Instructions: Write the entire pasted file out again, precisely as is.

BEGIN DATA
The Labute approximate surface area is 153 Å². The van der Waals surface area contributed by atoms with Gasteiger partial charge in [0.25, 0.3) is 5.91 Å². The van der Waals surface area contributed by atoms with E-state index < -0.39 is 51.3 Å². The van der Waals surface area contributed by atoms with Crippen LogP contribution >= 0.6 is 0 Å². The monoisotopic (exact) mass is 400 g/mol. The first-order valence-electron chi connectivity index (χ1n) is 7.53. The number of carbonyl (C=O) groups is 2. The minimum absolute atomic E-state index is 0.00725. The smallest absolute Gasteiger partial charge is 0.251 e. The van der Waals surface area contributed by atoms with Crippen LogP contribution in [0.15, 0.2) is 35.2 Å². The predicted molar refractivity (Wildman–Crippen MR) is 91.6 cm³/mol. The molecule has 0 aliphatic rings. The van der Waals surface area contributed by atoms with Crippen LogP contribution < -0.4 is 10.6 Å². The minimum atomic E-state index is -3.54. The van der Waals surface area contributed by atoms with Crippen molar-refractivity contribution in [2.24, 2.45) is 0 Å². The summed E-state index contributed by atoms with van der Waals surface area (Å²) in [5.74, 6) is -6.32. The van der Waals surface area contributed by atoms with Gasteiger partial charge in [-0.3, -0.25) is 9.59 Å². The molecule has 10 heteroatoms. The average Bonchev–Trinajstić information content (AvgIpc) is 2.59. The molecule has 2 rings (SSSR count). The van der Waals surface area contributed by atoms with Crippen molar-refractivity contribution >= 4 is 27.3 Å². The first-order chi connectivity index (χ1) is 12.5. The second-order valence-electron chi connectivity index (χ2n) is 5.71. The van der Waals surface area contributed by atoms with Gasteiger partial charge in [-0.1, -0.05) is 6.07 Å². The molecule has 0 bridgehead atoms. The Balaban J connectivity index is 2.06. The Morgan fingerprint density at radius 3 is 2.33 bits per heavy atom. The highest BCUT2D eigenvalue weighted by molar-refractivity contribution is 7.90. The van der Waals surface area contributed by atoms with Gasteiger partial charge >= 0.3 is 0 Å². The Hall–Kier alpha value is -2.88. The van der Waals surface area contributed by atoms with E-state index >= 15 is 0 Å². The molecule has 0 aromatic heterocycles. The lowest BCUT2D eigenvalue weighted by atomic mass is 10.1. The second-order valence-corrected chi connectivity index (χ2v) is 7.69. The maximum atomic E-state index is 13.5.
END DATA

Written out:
The Labute approximate surface area is 153 Å². The van der Waals surface area contributed by atoms with Gasteiger partial charge in [0.25, 0.3) is 5.91 Å². The van der Waals surface area contributed by atoms with E-state index < -0.39 is 51.3 Å². The van der Waals surface area contributed by atoms with Crippen LogP contribution >= 0.6 is 0 Å². The monoisotopic (exact) mass is 400 g/mol. The first-order valence-electron chi connectivity index (χ1n) is 7.53. The number of carbonyl (C=O) groups is 2. The minimum absolute atomic E-state index is 0.00725. The smallest absolute Gasteiger partial charge is 0.251 e. The van der Waals surface area contributed by atoms with Crippen LogP contribution in [0.15, 0.2) is 35.2 Å². The predicted molar refractivity (Wildman–Crippen MR) is 91.6 cm³/mol. The molecule has 0 aliphatic rings. The van der Waals surface area contributed by atoms with Crippen LogP contribution < -0.4 is 10.6 Å². The minimum atomic E-state index is -3.54. The van der Waals surface area contributed by atoms with Crippen molar-refractivity contribution in [2.24, 2.45) is 0 Å². The summed E-state index contributed by atoms with van der Waals surface area (Å²) in [5.74, 6) is -6.32. The van der Waals surface area contributed by atoms with Gasteiger partial charge in [-0.3, -0.25) is 9.59 Å². The molecule has 10 heteroatoms. The average Bonchev–Trinajstić information content (AvgIpc) is 2.59. The molecule has 2 rings (SSSR count). The van der Waals surface area contributed by atoms with Crippen molar-refractivity contribution >= 4 is 27.3 Å². The first-order chi connectivity index (χ1) is 12.5. The second-order valence-electron chi connectivity index (χ2n) is 5.71. The van der Waals surface area contributed by atoms with Gasteiger partial charge in [-0.1, -0.05) is 6.07 Å². The molecule has 0 bridgehead atoms. The Balaban J connectivity index is 2.06. The Morgan fingerprint density at radius 3 is 2.33 bits per heavy atom. The highest BCUT2D eigenvalue weighted by molar-refractivity contribution is 7.90. The van der Waals surface area contributed by atoms with Gasteiger partial charge >= 0.3 is 0 Å². The Hall–Kier alpha value is -2.88. The van der Waals surface area contributed by atoms with E-state index >= 15 is 0 Å². The molecule has 0 aromatic heterocycles. The lowest BCUT2D eigenvalue weighted by atomic mass is 10.1. The second-order valence-corrected chi connectivity index (χ2v) is 7.69. The maximum atomic E-state index is 13.5.